He is quick to credit the Iraqi public order battalion and other Interior Ministry forces for the stabilization of the region.
"We have a complete Iraqi unit doing what the U.S. unit used to do. Now we can be out there," he said, gesturing to a satellite photo of the green farmland that comprises most of the 500 square kilometer area his 600 men are responsible for securing.
Salman Pak is now a functioning city, with vibrant street markets, restaurants and clogged traffic. The public order battalion shares space with an elementary school; the desks and chairs from the rooms they live in work in are piled unceremoniously in the schoolyard. On weekdays, children in blue jumpers and white shirts attend classes in the same buildings men in combat fatigues sleep and wash.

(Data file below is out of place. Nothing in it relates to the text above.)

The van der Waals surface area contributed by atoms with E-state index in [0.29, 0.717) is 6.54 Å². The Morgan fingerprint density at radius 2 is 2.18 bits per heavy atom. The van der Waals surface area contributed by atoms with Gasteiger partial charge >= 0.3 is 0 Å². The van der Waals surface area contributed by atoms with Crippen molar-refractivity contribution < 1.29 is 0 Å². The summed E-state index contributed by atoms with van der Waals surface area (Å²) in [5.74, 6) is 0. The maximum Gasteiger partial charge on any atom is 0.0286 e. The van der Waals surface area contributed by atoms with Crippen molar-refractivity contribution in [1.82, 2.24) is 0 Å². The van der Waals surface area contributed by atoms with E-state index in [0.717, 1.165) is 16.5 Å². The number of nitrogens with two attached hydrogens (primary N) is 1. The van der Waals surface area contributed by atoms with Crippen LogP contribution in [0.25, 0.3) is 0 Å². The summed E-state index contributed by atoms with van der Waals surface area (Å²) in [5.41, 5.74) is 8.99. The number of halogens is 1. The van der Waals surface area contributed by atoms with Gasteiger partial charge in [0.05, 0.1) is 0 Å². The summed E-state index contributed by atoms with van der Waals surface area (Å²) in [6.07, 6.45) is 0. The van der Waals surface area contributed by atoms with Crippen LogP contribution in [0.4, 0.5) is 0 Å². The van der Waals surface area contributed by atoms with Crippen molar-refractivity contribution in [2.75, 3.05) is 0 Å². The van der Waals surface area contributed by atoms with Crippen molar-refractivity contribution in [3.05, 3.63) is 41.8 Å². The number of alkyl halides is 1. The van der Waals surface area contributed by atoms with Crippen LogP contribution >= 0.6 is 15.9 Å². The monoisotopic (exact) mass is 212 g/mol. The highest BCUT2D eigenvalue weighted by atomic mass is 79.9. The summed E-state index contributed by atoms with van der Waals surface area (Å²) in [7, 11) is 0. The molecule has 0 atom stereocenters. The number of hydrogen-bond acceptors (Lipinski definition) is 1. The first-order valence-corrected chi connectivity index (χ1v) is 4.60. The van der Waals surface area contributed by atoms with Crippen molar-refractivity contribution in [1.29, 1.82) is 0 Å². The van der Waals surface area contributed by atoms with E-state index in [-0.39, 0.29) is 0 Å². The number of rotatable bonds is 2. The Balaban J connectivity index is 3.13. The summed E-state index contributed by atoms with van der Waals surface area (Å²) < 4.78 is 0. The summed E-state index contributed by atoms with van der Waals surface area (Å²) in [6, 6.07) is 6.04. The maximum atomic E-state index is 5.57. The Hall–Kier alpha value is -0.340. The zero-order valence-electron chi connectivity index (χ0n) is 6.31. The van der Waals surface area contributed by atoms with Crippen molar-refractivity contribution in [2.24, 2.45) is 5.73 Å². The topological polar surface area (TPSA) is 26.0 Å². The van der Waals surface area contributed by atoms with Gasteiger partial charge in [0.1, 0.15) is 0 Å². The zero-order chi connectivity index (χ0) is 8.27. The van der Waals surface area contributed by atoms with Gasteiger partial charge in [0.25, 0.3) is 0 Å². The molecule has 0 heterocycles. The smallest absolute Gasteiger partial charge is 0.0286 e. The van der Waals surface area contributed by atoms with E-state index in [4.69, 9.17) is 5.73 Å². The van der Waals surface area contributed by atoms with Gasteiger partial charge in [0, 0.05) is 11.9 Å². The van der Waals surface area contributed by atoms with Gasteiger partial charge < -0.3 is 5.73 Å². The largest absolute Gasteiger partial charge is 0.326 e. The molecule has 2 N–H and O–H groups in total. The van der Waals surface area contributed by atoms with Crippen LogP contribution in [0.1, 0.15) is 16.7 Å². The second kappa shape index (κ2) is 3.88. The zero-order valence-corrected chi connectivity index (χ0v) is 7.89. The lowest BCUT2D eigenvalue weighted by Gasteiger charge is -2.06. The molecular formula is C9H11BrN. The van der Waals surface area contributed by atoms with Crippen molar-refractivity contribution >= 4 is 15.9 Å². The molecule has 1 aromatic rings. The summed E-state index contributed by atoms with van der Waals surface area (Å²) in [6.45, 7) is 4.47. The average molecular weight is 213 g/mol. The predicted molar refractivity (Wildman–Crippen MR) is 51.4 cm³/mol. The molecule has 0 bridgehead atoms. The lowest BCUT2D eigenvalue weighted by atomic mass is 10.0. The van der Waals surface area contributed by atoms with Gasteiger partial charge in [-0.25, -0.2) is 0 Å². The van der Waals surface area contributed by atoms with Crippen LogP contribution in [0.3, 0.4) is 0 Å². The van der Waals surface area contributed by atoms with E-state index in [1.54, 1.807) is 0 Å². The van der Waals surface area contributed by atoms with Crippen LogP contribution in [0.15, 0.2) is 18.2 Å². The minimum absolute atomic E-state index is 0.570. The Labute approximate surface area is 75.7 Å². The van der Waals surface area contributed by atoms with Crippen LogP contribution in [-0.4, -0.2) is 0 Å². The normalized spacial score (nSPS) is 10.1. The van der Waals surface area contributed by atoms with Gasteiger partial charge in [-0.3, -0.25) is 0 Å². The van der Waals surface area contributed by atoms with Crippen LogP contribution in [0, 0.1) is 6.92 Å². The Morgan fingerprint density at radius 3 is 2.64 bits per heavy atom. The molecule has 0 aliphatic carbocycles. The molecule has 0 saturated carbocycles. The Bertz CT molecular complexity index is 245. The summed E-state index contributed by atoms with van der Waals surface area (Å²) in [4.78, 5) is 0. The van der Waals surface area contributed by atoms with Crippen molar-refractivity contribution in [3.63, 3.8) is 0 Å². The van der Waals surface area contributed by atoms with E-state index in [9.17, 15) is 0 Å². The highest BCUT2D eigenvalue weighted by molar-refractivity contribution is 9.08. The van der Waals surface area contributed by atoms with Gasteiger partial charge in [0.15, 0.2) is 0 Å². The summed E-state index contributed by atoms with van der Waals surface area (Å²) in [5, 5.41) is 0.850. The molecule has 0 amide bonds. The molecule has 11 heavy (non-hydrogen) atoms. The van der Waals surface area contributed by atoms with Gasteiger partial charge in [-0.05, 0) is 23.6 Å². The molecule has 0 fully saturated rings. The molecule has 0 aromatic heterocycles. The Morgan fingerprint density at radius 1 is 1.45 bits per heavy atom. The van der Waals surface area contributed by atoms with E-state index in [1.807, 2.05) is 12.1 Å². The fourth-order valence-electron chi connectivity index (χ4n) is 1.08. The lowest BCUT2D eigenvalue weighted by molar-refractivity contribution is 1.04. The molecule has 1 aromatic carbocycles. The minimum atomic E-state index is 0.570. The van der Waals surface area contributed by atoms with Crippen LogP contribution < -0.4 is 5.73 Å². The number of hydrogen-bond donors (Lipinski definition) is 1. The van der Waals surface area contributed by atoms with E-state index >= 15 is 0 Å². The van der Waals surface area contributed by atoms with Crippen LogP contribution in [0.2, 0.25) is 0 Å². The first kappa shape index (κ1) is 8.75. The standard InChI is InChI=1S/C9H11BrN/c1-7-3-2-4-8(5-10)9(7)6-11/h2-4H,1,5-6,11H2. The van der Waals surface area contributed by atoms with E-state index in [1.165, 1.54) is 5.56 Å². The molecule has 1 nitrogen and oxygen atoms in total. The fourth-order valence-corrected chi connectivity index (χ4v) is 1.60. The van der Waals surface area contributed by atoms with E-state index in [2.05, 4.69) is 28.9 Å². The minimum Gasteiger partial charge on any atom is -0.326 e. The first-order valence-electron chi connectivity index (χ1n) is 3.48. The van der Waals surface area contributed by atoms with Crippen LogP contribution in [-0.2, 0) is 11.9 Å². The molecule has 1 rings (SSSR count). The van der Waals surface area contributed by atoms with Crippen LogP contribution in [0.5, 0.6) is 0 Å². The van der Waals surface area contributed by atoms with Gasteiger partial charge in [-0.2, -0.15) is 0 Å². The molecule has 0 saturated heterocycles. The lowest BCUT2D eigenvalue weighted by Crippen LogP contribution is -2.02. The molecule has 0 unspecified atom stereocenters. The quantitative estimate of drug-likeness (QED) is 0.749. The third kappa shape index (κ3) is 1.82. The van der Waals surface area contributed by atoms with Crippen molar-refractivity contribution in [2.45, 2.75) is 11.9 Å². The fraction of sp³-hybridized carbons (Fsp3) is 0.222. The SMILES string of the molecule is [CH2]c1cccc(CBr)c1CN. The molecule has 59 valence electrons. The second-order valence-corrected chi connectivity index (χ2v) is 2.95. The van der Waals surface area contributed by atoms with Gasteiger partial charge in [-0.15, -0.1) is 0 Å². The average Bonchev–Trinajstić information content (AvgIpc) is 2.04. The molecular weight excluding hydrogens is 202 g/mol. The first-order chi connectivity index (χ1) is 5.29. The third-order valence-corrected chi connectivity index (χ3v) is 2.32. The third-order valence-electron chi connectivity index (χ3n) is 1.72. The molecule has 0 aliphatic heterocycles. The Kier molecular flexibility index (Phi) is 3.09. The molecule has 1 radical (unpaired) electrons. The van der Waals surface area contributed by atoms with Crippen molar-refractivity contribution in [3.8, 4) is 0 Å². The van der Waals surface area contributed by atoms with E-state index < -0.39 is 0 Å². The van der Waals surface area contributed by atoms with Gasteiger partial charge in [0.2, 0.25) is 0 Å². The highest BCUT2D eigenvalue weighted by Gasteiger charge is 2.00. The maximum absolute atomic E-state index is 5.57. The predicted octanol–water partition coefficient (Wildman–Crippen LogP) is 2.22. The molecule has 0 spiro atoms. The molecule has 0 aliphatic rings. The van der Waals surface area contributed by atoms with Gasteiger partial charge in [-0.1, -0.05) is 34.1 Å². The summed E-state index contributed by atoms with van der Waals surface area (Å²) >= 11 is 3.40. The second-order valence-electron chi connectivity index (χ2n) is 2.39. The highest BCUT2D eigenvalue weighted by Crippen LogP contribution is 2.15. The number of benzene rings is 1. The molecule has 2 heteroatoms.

Salman Pak is not secure the way Americans define it. When the police abandon one of their overwatch posts for the night, they are sometimes greeted in the morning by a hidden bomb.
"They are learning some very tough lessons," said Maj. David Oeschger, 38, the operations chief for the squadron.
There are periodic car bombs in town, and the road connecting the base at Rustamiyah and the town is littered with roadside bombs that claimed two more American lives last week -- soldiers who train and work with the public order battalion.
One of the secrets of Iraq that American battalion commanders are figuring out across the country is this: It is not reality that matters, but the perception of reality.
"Once Iraqis feel secure, things happen. But feeling secure and being secure are very different things," said Johnson.
Feeling secure is largely a function of a steady U.S. presence, in ideal circumstances backing up a steady Iraqi government presence.
American units before the squadron got here would do raids into the area, but they wouldn't stay. The area became a haven for the enemy, which knew it could wait out whatever American forces showed up. The people knew that too, and they were afraid to point out the men who held them virtual hostage.